This is a guest post from Eva Milano.
Bologna had a turbulent and eventful past, which has shaped it into the captivating city it is today. Many come here to walk along the reddish stone buildings, admire fine churches, study in the oldest university in the world, and above all, eat exquisite local dishes. If you are a history or art lover, you can enjoy several lovely days in Bologna as it has numerous museums. Whether it is history, industrial development, science, music, or modern and classical art, there is something for every taste.
What is more, Bologna offers a variety of scenic walks across the Giardini Margherita park or up some of the hills surrounding the city. There is no single “perfect day in Bologna”, as this could be a different thing to everyone in a city boasting so much diversity. However, here is an itinerary that has something for active tourists, aesthetes, history enthusiasts, and food connoisseurs.
Table of Contents
The Statue Of Neptune
Start the day at the heart of the city, the fountain of Neptune. This is a marvellous depiction of the Roman god of freshwater and seas. The monument celebrates the election of Pope Pius IV. In his right hand, Neptune is holding a trident, a three-pronged spear used for fishing. His left hand is outstretched as if to calm a raging sea. This gesture is interpreted as a reference to the power of the Pope who governs the religious world the way Neptune commands the sea.
However, many believe the artist played a joke. Standing at the back of the statue, on the right towards the adjacent library Salaborsa, the index finger of Neptune appears as an erect phallus. Whether this optical effect was deliberate or a coincidence, we will never know. Nowadays, it is one of the “Seven Secrets of Bologna”, featuring curious details of the city that most would not notice if not prompted.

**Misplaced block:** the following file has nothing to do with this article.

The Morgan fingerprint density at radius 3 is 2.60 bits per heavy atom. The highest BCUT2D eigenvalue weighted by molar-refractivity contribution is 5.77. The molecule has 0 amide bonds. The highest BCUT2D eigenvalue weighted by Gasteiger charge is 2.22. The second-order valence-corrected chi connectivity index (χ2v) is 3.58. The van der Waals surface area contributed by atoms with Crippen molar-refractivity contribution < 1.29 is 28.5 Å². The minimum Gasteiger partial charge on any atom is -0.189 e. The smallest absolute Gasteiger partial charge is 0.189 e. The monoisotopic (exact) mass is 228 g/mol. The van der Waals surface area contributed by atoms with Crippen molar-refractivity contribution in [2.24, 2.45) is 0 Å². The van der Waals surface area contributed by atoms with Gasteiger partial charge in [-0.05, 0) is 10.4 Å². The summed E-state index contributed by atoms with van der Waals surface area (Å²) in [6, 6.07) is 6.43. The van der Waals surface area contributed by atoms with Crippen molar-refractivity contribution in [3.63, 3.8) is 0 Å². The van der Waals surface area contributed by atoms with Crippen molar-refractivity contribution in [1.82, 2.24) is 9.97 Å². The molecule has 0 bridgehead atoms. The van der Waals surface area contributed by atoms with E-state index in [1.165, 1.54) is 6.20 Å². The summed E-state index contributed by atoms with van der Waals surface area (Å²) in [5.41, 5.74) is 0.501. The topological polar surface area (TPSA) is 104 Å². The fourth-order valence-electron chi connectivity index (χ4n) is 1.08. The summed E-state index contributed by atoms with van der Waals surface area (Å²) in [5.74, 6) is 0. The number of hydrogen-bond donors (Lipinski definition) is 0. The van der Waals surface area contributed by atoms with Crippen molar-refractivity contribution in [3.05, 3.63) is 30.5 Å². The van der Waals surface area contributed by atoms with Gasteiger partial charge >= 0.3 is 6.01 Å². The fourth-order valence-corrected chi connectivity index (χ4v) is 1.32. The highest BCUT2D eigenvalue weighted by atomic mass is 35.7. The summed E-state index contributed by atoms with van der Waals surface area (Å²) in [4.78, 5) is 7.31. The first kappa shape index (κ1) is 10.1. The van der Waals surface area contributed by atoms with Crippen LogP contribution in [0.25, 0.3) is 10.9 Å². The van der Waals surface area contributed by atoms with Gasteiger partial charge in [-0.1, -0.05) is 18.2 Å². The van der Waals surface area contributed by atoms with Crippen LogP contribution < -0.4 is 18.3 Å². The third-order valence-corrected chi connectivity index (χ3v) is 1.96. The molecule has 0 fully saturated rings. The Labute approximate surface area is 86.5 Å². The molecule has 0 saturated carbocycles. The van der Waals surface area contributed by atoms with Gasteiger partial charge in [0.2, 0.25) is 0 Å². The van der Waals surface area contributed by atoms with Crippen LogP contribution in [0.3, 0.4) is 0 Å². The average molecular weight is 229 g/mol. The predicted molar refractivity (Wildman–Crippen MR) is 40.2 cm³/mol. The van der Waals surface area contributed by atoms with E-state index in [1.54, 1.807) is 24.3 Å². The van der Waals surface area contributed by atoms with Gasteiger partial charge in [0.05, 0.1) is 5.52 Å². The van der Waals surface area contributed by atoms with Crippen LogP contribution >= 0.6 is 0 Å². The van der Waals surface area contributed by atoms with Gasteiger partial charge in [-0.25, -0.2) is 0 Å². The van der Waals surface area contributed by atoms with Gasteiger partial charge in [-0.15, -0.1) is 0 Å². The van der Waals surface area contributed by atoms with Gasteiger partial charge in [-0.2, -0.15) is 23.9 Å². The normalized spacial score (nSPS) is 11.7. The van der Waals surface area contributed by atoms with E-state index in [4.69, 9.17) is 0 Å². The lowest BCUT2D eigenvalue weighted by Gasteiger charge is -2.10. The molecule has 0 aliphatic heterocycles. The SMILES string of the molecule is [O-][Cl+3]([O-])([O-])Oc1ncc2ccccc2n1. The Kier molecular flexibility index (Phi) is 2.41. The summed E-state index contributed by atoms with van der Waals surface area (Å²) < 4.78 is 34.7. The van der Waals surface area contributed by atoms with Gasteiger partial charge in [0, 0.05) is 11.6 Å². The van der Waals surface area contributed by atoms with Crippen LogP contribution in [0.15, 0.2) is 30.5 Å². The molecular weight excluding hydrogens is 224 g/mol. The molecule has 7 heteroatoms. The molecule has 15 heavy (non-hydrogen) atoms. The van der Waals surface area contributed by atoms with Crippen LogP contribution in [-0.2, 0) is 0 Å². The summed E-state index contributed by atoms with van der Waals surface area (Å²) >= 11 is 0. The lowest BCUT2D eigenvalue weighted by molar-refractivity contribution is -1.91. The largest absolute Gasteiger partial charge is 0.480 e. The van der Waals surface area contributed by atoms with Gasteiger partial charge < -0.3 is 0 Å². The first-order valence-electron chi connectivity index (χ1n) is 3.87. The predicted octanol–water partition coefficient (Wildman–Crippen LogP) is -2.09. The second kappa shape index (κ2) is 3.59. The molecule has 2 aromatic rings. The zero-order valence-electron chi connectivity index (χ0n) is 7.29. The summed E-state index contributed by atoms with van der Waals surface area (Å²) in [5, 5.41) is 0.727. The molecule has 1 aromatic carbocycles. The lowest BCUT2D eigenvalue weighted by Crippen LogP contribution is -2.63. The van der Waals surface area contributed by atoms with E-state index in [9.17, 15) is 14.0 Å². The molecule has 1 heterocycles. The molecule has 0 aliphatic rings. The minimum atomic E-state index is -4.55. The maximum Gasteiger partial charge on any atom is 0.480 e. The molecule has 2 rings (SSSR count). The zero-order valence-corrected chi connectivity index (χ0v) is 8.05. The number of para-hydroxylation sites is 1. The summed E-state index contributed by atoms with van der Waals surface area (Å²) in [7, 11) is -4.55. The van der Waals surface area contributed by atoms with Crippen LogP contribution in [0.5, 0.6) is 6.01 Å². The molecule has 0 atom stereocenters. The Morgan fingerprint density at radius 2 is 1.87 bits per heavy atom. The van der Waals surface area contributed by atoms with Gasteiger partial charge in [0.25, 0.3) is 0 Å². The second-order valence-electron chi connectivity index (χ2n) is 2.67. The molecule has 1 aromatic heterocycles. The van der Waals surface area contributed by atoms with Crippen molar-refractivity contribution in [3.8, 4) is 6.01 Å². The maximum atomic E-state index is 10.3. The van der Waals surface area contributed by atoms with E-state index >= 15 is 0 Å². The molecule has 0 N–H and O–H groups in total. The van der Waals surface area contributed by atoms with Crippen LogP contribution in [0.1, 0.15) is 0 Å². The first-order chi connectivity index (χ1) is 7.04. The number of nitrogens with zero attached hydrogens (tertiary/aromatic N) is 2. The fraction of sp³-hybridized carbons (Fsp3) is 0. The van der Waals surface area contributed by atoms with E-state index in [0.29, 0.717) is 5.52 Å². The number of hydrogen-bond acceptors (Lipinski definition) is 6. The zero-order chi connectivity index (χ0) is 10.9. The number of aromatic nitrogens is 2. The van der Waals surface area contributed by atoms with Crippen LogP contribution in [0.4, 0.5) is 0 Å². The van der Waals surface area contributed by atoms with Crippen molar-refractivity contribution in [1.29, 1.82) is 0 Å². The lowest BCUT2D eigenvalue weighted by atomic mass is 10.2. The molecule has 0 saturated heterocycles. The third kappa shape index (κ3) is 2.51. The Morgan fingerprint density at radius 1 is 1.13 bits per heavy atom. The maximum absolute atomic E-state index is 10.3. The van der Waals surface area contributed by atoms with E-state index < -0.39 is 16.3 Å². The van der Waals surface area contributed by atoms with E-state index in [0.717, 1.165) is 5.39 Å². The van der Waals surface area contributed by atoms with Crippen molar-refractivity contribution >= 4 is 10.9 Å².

The statue of Neptune is located on one side of Piazza Maggiore. Here you can find Bologna’s town hall and the imposing basilica of San Petronio. This is the right time to visit the local Tourist Information office and get your ticket for the Asinelli Tower in advance. Book a time 60 to 30 minutes before sunset so you can enjoy a view of Bologna during the day and at dusk.
The three parallel streets starting from the main square – Via degli Orefici, Via Pescherie Vecchie, and Via Clavature – offer some of the city’s famous food at accessible prices. Wandering in this area you can find lots of restaurants, a covered food market, and many stands and shops selling fresh pasta, fish, fruits, veggies, flowers, and even handmade chocolate.
Art And History In Bologna
Just a stone’s throw away from Piazza Maggiore, you can visit the Archiginnasio that used to be the main building of the University of Bologna from the 16th to the 19th century. Entering the patio, take the stairs to the left. You can fill in a form and visit this magnificent present-day library for free. Stepping into the classrooms of the first European university feels a bit like walking around a Harry Potter set. There are thousands of centuries-old hand-written volumes. You can sit in one of the reading halls to enjoy the atmosphere and imagine what studying here in the 16th century might have been like.